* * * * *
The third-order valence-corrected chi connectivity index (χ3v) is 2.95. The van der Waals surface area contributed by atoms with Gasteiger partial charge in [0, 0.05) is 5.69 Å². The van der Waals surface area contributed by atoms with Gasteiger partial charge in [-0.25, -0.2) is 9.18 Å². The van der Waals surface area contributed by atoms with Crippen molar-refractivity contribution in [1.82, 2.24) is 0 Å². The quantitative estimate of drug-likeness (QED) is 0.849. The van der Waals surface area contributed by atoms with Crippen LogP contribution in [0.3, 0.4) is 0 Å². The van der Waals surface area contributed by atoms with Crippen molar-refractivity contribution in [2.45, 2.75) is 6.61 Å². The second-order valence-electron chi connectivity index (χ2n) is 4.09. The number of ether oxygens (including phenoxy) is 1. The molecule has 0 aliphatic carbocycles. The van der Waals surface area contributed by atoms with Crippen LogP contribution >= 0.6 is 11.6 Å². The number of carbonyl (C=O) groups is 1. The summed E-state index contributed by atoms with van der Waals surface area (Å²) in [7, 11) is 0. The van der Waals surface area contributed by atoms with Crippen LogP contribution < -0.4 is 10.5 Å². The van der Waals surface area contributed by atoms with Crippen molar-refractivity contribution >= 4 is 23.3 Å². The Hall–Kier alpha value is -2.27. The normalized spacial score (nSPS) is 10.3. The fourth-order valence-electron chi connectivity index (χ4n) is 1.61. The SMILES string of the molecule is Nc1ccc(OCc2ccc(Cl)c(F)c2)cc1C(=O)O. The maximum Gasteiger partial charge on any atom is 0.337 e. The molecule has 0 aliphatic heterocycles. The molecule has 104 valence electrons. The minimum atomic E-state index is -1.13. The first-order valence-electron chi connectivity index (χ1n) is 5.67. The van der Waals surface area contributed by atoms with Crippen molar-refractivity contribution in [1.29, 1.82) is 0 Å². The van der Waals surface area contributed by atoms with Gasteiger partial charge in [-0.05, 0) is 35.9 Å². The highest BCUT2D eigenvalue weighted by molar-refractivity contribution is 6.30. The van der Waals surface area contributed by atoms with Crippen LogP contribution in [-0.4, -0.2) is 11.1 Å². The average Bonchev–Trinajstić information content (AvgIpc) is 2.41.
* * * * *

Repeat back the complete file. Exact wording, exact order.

The third-order valence-corrected chi connectivity index (χ3v) is 2.95. The van der Waals surface area contributed by atoms with Gasteiger partial charge in [0, 0.05) is 5.69 Å². The van der Waals surface area contributed by atoms with Gasteiger partial charge in [-0.25, -0.2) is 9.18 Å². The van der Waals surface area contributed by atoms with Crippen molar-refractivity contribution in [1.82, 2.24) is 0 Å². The quantitative estimate of drug-likeness (QED) is 0.849. The van der Waals surface area contributed by atoms with Crippen LogP contribution in [0.3, 0.4) is 0 Å². The van der Waals surface area contributed by atoms with Crippen molar-refractivity contribution in [2.45, 2.75) is 6.61 Å². The second-order valence-electron chi connectivity index (χ2n) is 4.09. The number of ether oxygens (including phenoxy) is 1. The molecule has 0 aliphatic carbocycles. The van der Waals surface area contributed by atoms with Crippen LogP contribution >= 0.6 is 11.6 Å². The number of carbonyl (C=O) groups is 1. The summed E-state index contributed by atoms with van der Waals surface area (Å²) in [7, 11) is 0. The van der Waals surface area contributed by atoms with Crippen LogP contribution < -0.4 is 10.5 Å². The van der Waals surface area contributed by atoms with Crippen molar-refractivity contribution >= 4 is 23.3 Å². The Hall–Kier alpha value is -2.27. The normalized spacial score (nSPS) is 10.3. The fourth-order valence-electron chi connectivity index (χ4n) is 1.61. The SMILES string of the molecule is Nc1ccc(OCc2ccc(Cl)c(F)c2)cc1C(=O)O. The maximum Gasteiger partial charge on any atom is 0.337 e. The molecule has 0 aliphatic heterocycles. The molecule has 104 valence electrons. The minimum atomic E-state index is -1.13. The first-order valence-electron chi connectivity index (χ1n) is 5.67. The van der Waals surface area contributed by atoms with Crippen molar-refractivity contribution in [1.29, 1.82) is 0 Å². The van der Waals surface area contributed by atoms with Gasteiger partial charge in [-0.05, 0) is 35.9 Å². The highest BCUT2D eigenvalue weighted by molar-refractivity contribution is 6.30. The van der Waals surface area contributed by atoms with Crippen LogP contribution in [-0.4, -0.2) is 11.1 Å². The average Bonchev–Trinajstić information content (AvgIpc) is 2.41.